[Docs] [txt|pdf] [Tracker] [WG] [Email] [Diff1] [Diff2] [Nits]

Versions: (draft-beck-rescap-req) 00 01

RESCAP                                                           J. Beck
Internet-Draft                                          Sun Microsystems
Expires: December 21, 2002                                 June 22, 2002


                          ResCap Requirements
                      draft-ietf-rescap-req-01.txt

Status of this Memo

   This document is an Internet-Draft and is in full conformance with
   all provisions of Section 10 of RFC2026.

   Internet-Drafts are working documents of the Internet Engineering
   Task Force (IETF), its areas, and its working groups.  Note that
   other groups may also distribute working documents as Internet-
   Drafts.

   Internet-Drafts are draft documents valid for a maximum of six months
   and may be updated, replaced, or obsoleted by other documents at any
   time.  It is inappropriate to use Internet-Drafts as reference
   material or to cite them other than as "work in progress."

   The list of current Internet-Drafts can be accessed at http://
   www.ietf.org/ietf/1id-abstracts.txt.

   The list of Internet-Draft Shadow Directories can be accessed at
   http://www.ietf.org/shadow.html.

   This Internet-Draft will expire on December 21, 2002.

Copyright Notice

   Copyright (C) The Internet Society (2002).  All Rights Reserved.

Abstract

   A variety of resource identifiers have been widely deployed on the
   Internet as a means of identifying various resources, services, and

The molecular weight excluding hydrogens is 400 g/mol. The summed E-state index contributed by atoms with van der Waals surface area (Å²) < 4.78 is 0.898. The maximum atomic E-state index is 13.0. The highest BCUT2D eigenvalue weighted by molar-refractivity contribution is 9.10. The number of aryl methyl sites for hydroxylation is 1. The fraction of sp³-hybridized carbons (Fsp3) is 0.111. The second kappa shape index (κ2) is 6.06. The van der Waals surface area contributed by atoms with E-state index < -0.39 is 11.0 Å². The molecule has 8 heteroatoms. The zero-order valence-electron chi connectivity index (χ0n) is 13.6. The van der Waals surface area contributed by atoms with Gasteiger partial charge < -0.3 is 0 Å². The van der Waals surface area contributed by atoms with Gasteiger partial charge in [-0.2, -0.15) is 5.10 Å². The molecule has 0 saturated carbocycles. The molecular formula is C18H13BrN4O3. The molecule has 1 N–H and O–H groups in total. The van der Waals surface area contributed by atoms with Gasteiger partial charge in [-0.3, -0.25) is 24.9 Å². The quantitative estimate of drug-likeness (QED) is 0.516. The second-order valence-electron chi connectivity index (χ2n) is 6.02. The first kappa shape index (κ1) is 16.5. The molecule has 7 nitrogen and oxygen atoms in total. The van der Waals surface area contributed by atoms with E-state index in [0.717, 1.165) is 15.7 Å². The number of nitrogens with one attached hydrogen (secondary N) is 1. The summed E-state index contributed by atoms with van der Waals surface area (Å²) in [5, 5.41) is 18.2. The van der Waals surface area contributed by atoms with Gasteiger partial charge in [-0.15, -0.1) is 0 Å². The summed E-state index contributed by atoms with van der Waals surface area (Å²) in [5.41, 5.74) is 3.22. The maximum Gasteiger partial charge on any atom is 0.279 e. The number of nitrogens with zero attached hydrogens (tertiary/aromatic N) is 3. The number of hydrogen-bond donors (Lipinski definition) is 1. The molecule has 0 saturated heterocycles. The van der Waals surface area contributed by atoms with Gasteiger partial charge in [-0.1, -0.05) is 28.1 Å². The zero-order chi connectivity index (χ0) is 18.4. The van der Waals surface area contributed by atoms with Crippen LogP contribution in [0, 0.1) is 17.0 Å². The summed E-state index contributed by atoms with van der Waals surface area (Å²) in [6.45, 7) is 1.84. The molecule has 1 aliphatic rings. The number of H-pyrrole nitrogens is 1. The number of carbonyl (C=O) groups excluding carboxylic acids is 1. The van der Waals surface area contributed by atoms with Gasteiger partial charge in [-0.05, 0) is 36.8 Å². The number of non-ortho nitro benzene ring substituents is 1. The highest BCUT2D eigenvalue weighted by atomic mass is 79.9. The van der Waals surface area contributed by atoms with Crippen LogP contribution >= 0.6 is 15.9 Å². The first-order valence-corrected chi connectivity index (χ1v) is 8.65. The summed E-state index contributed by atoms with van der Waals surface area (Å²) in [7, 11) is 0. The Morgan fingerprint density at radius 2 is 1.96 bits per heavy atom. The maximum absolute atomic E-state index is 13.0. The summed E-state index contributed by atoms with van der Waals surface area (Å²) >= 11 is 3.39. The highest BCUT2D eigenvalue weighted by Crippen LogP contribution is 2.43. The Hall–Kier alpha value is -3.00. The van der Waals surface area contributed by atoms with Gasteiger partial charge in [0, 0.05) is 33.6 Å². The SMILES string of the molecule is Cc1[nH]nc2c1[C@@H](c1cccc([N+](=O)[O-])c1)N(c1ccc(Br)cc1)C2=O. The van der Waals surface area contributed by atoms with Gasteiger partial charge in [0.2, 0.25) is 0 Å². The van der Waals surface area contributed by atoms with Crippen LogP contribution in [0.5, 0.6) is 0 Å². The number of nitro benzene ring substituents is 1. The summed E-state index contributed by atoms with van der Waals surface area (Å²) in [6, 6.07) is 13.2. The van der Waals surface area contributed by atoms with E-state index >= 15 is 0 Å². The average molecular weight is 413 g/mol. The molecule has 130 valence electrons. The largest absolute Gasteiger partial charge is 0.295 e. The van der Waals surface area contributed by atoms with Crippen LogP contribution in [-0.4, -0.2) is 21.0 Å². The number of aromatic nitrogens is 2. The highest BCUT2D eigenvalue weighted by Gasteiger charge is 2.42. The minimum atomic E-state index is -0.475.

destinations.  However, a means of attaching a set of attributes or
   characteristics to a given resource identifier and subsequently
   assessing those attributes or characteristics has not been specified
   and deployed.

   Two tasks are envisioned.  The first task will be to define a general
   resolution protocol that will translate resource identifiers to a
   list of attributes.  The second task will be to define an
   administrative model and update protocol that can be used to set up
   and maintain the information the resolution protocol accesses.



Beck                    Expires December 21, 2002               [Page 1]


Internet-Draft             RESCAP Requirements                 June 2002


   This document defines the requirements for these two protocols.

Table of Contents

   1.   Discussion . . . . . . . . . . . . . . . . . . . . . . . . .   3
   2.   Introduction . . . . . . . . . . . . . . . . . . . . . . . .   3
   3.   General requirements . . . . . . . . . . . . . . . . . . . .   3
   3.1  Security . . . . . . . . . . . . . . . . . . . . . . . . . .   3
   4.   Resolution protocol requirements . . . . . . . . . . . . . .   4
   4.1  Scalability  . . . . . . . . . . . . . . . . . . . . . . . .   4
   4.2  Reply data . . . . . . . . . . . . . . . . . . . . . . . . .   4
   4.3  Granularity  . . . . . . . . . . . . . . . . . . . . . . . .   4
   4.4  Expiration . . . . . . . . . . . . . . . . . . . . . . . . .   5
   4.5  Referral . . . . . . . . . . . . . . . . . . . . . . . . . .   5
   4.6  Security . . . . . . . . . . . . . . . . . . . . . . . . . .   5
   4.7  Server location  . . . . . . . . . . . . . . . . . . . . . .   6